In polar waters, a surge in temperatures takes scientists by surprise

A new study using seven decades of temperature data shows that mid-depth water around Antarctica has warmed nearly twice as much as the world ocean as a whole. That wasn't supposed to happen.

Geophysicists expect global warming to be strongest in polar regions. However, as Sarah Gille at the University of California, San Diego, explains: "We thought the ocean between 700 and 1,100 meters [2,300 and 3,600 feet] was pretty well insulated from what's happening at the surface. But these results suggest that the mid-depth Southern Ocean is responding and warming more rapidly than global ocean temperatures [generally]." How this unexpected finding fits into global-warming forecasts is unclear, but it could be significant.

Professor Gille notes that the Southern Ocean "is a very climatically sensitive region." It is at one end of the conveyor-belt circulations that carry heat poleward in upper-level currents and return cold water equaterward at great depths - a key part of the system that maintains Earth's present climate. Any change in Antarctic waters could directly affect circulations in the Atlantic, Indian, and Pacific Oceans.

The cold surface current that girdles Antarctica is a fixture of the Southern Ocean. It may already have been affected. Gille, who reports her findings in the Feb. 15 issue of the journal Science, says her study suggests that this current has moved closer to the polar continent as the mid-depth water has warmed.

Much of Gille's data was gathered by ships. However, free-floating robots also sent important information as part of the international World Ocean Circulation Experiment in the 1990s. The robots sink to a preset depth and drift with currents for 10 to 25 days. Then they bob to the surface to transmit data. Gille's analysis found that the mid-depth water had warmed 0.17 degrees C since 1950 - nearly double the global trend for ocean warming.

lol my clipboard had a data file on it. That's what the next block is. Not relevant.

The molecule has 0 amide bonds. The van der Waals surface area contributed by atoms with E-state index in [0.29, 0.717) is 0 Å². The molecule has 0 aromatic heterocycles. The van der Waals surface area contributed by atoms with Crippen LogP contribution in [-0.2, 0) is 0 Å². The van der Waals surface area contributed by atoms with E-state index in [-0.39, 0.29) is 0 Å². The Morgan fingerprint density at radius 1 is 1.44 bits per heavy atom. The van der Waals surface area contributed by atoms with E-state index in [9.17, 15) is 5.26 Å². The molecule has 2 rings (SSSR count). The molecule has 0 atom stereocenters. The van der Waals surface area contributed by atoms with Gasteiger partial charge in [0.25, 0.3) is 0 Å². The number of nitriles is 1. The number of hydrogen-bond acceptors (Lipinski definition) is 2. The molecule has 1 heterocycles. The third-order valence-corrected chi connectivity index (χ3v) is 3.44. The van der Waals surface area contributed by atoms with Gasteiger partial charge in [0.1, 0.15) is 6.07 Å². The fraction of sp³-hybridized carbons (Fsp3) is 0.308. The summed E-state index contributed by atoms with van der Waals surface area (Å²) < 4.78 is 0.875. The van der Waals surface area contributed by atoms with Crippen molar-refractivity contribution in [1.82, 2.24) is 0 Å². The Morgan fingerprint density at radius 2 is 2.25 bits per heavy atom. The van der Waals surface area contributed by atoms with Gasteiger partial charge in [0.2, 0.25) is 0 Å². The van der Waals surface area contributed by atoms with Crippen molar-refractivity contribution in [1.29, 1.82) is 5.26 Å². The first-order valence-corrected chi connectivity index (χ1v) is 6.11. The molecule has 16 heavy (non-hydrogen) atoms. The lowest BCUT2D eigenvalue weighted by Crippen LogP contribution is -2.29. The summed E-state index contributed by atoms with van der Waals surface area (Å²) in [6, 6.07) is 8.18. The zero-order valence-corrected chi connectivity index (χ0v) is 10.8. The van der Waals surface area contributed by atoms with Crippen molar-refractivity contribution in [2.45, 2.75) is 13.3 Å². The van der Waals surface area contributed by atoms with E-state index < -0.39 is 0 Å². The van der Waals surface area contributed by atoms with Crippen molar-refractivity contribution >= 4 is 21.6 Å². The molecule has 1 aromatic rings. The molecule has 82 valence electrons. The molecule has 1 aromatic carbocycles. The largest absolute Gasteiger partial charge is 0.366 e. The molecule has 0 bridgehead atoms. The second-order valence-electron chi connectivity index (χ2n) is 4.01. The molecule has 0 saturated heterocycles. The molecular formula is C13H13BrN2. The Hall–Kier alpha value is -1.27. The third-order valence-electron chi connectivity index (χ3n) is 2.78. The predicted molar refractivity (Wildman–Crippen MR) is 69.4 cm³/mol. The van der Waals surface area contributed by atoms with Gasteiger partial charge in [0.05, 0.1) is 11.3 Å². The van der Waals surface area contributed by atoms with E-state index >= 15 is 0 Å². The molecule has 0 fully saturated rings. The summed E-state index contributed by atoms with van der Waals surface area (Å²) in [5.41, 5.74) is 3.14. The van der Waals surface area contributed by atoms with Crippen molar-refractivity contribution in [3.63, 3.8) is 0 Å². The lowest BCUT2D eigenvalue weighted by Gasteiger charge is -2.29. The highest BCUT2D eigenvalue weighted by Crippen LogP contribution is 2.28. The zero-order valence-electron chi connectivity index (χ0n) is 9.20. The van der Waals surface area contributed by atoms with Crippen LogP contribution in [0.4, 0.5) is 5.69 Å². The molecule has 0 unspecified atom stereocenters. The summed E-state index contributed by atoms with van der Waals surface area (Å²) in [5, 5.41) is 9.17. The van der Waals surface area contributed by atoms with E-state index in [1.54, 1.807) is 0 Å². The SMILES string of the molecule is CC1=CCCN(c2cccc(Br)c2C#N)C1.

Gille's finding adds more complexity to the Antarctic climate puzzle in which changes are showing up in unexpected, even contradictory ways. Last month, for example, a research team reported that lakes on Signy Island off Antarctica have warmed by three to four times the global average air temperature rise. At the same time, another team reported that dry valleys on the continent itself are cooling. Likewise, a team reported in December that radar measurements show several West Antarctic glaciers are thinning rapidly. Yet, in January, another team reported that other West Antarctic ice streams are growing thicker.

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